On the other hand, the prosecution of Ascânio’s work has unfolded to a sort of material’s phenomenology. One can observe a revealing of the material in his last pieces. Neither he paints white his sculptures and reliefs nor he catches light and shadow anymore. The artist lets wood decant, making it appear at its proper colours and veins. Then, wood is the very aesthetic object of this sculptures, whose forms were structurally conceived.


For revealing or approaching wood as it is, the thing itself – using a term by the phenomenologist Edmund Husserl – his art reaches a frontier divestment. At the same time, as one can see at his present works so-called Piramidais [Pyramidals], the tension between rigor and game is kept, but a difference occur. The pyramidal form, in its turn, underlines a solemnity. Hieratical, able to expand up to the infinite if enlarging its base over and over, a Piramidal [Pyramidal] expresses its force through a mystic and almost religious quality. Like the Infinite Column by Constantin Brancusi, that form aspires to the Absolute, the desire of unfolding in the course of the sky, the Wholeness. Thence, the power of that four-meter-high work made by  aluminium plates. Raised to the infinite, with its large hollowed-out triangles, the great pyramid emphasizes, in a lofty way, the current process of Ascânio MMM.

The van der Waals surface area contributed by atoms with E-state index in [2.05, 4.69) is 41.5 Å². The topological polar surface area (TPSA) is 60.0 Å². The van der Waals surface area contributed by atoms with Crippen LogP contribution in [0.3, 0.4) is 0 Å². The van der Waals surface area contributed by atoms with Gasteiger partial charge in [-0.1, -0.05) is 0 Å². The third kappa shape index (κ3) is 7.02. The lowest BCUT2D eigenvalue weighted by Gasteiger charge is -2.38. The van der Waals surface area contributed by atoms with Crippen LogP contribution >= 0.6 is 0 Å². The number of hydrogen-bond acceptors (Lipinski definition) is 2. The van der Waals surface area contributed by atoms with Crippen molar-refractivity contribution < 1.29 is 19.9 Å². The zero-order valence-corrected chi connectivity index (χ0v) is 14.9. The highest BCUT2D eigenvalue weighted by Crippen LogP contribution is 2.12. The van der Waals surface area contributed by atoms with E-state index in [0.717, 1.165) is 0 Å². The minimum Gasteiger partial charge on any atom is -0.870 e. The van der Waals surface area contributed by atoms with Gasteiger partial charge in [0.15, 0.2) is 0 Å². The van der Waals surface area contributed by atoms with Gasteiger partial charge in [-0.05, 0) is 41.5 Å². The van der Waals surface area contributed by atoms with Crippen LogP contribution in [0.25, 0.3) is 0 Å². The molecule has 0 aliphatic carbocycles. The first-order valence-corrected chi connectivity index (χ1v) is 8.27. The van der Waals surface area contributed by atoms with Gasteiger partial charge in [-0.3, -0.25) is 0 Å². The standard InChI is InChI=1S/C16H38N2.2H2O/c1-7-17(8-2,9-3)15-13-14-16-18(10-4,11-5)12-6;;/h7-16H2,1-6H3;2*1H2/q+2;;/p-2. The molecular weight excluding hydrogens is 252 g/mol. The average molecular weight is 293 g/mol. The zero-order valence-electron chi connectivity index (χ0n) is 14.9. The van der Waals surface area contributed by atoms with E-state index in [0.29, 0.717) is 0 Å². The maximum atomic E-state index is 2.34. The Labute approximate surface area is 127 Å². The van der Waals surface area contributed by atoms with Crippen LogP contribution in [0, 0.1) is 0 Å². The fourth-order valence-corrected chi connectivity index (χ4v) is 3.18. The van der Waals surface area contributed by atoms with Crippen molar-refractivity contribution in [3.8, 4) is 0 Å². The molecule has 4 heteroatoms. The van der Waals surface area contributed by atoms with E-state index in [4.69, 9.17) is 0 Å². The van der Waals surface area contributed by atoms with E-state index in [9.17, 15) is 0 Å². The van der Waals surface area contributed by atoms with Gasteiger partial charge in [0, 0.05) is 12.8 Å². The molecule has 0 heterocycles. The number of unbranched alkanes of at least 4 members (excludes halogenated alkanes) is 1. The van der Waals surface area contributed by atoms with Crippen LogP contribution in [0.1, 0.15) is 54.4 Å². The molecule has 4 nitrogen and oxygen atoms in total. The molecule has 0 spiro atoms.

Although Piramidais [Pyramidals] reveal an outstanding quality owing to their form – an archetypal one, present in the archaism of the unconsciousness and in the mythical sagas – they just intend being the poetics of object. Expressing nothing but the thing at all, the pyramidal form makes Ascânio’s art near the purity of object. With their sectional forms, unresting openings, abrupt cuts, those new sculptures can be valued by two processes: the reduction in the baroque quality from his first works and an increase in the rigor of structure.


Besides the heat of wood or the aluminium ascetism, the work still operates through the opening, which breaks the heavy structure of the pyramid and makes it lighter, evoking an inner space, an introspection relative to its portentous and mythical form. The great aluminium sculpture, proper to public sites and gardens, retains two movements at last: the one that comes from outside, expressed in its monumental presence, its hieratical figure full of symbols; and another that comes from inside – as an effect of the openings – allowing the great mass to join the lanscape, to interpenetrate the perception of the spectator whom it confronts with. So, the power of the mythical image is subjectified.